This radio requires a preamplifier having a combination of three properties that can be hard to arrive at in a single preamplifier. First of all, the preamplifier needs to provide wide bandwidth (50 KHz-50 MHz, in this case). Secondly, it must have a sufficiently low noise figure as to be usable as a front-end amplifier at VHF frequencies. Lastly, it needs to provide a useful amount of gain in order to overcome the 5 dB conversion loss of the mixer, and to provide some additional gain for the SoftRock SDR. Insanely high amounts of gain are not a good idea, as it will not improve sensitivity measurably, and will compress the already-modest dynamic range of the SDR even further. If the preamp gain is very high (greater than 20 dB), a 50 ohm, 10 dB attenuator placed at the mixer's RF input port, between the preamp output and the mixer's RF input port will reduce compression of the dynamic range without degrading the sensitivity of the receiver, and will have the added benefit of guaranteeing a good impedance match for all frequencies at the mixer's RF input port (which helps assure good mixer performance).
For VHF work, the performance of the radio is going to be limited by the noise figure of the front-end. Unfortunately most wide bandwidth mmic amplifiers have unacceptably poor noise figures in the neighborhood of 4-5 dB. There are a few exceptions, one being the Minicircuits MAR-6 mmic. It offers a noise figure that is typically better than 2 dB, which is good enough for use at VHF frequencies. In the radio shown here, I used a preamplifier of my own design which was published in QEX several years ago, and offers rather good performance. A minor modification to the preamplifier was made, with the input and output coupling capacitors changed from 0.1 uF to 0.47 uF, to push the low end -6 dB frequency response of the preamplifier below 50 KHz. A partial kit of the preamplifier with boards for the preamp and enclosure is available from Far Circuits for about $17. Go to their web site and use your web browsers "Find" feature to search their page for "AA8C", to find information on the boards. The total cost of building this preamplifier is about $25. Click HERE for a link to my web page where you can find the parts list, instructions for building it, and download the transparency images of the boards so that you can make your own boards if you wish.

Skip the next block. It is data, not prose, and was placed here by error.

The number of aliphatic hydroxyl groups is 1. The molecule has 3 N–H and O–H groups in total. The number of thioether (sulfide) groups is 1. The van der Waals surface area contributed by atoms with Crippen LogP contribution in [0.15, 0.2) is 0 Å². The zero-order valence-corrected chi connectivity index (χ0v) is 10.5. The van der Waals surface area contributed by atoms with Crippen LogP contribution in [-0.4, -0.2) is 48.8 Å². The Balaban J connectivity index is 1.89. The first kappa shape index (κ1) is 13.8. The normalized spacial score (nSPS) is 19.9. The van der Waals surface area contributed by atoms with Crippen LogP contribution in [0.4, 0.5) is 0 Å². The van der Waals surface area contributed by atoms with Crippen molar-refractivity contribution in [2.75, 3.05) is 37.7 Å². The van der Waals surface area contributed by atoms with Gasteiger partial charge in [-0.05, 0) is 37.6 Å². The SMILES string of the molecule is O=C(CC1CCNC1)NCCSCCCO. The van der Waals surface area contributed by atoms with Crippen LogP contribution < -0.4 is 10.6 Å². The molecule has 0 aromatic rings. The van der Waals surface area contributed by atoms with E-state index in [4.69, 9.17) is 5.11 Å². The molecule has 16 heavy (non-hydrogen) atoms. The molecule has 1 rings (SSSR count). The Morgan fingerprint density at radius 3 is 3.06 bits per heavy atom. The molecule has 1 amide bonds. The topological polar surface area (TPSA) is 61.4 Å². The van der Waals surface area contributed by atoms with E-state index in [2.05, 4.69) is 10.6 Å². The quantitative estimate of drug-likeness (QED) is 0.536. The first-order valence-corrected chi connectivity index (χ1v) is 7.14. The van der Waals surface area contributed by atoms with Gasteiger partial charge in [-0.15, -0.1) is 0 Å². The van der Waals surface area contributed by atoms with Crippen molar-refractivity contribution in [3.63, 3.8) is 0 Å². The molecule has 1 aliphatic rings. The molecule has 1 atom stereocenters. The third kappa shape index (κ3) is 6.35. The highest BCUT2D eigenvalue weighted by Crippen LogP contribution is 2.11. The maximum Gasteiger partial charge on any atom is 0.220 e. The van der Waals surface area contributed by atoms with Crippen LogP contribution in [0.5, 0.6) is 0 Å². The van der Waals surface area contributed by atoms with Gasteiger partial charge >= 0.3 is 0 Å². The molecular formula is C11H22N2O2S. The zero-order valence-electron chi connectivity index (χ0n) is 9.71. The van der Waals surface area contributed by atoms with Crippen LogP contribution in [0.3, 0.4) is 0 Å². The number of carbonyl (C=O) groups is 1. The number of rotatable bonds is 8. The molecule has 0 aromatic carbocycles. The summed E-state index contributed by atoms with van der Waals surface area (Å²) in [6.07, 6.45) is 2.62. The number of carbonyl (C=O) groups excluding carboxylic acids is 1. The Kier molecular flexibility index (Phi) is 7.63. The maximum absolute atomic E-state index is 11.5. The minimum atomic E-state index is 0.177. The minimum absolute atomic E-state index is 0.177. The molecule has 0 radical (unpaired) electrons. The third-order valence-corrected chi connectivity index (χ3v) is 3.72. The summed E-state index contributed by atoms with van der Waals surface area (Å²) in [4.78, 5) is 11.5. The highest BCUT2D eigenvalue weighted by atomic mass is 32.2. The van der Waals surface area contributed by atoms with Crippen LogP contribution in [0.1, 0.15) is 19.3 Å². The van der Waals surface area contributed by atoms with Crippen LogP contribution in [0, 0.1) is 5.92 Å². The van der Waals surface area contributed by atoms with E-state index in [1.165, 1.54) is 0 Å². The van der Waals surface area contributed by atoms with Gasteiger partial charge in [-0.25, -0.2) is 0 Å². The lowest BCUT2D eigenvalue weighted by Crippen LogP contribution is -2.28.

A 50 MHz low pass filter following the RF preamplifier
In any receiver, it is a very good idea to suppress unwanted frequencies wherever possible. Doing so minimizes opportunity for intermodulation distortion and overload from strong out of band signals, and thus improves receiver performance. Because the desired high-end frequency coverage was at the 6 meter band, a 50 MHz low pass filter was installed after the wide band preamplifier. It is a good idea to not install anything that causes a signal loss ahead of the preamplifier, so as to not spoil the noise figure of the radio. A 50 MHz BLP-50 low pass filter from Minicircuits was used. This filter typically exhibits 1 dB attenuation at 52 MHz and is appropriate for the job. The filter has a 50 ohm impedance and has BNC fittings. It sells for about $40. If you build your own filters, a low Q three-element T-type low pass filter is adequate, and easy to build.
A 50 MHz low pass filter on the output of the frequency synthesizer
The DDS synthesizer has no on-board filter, so an external filter is required to suppress the mirror frequency and to keep the output as clean as possible. It is a very good idea to keep the cutoff frequency of the low pass filter as low as possible in order to maximize attenuation of any potential unwanted products from any synthesizer. In this case coverage to 52 MHz was desired so a 50 MHz BLP-50 low pass filter from Minicircuits was used. This filter typically exhibits 1 dB attenuation at 52 MHz so it was deemed good enough for the job. The filter has a 50 ohm impedance and has BNC fittings. It sells for about $40. If you build your own filters a five element PI network filter, or better, is advised here.
Some selectivity in the front-end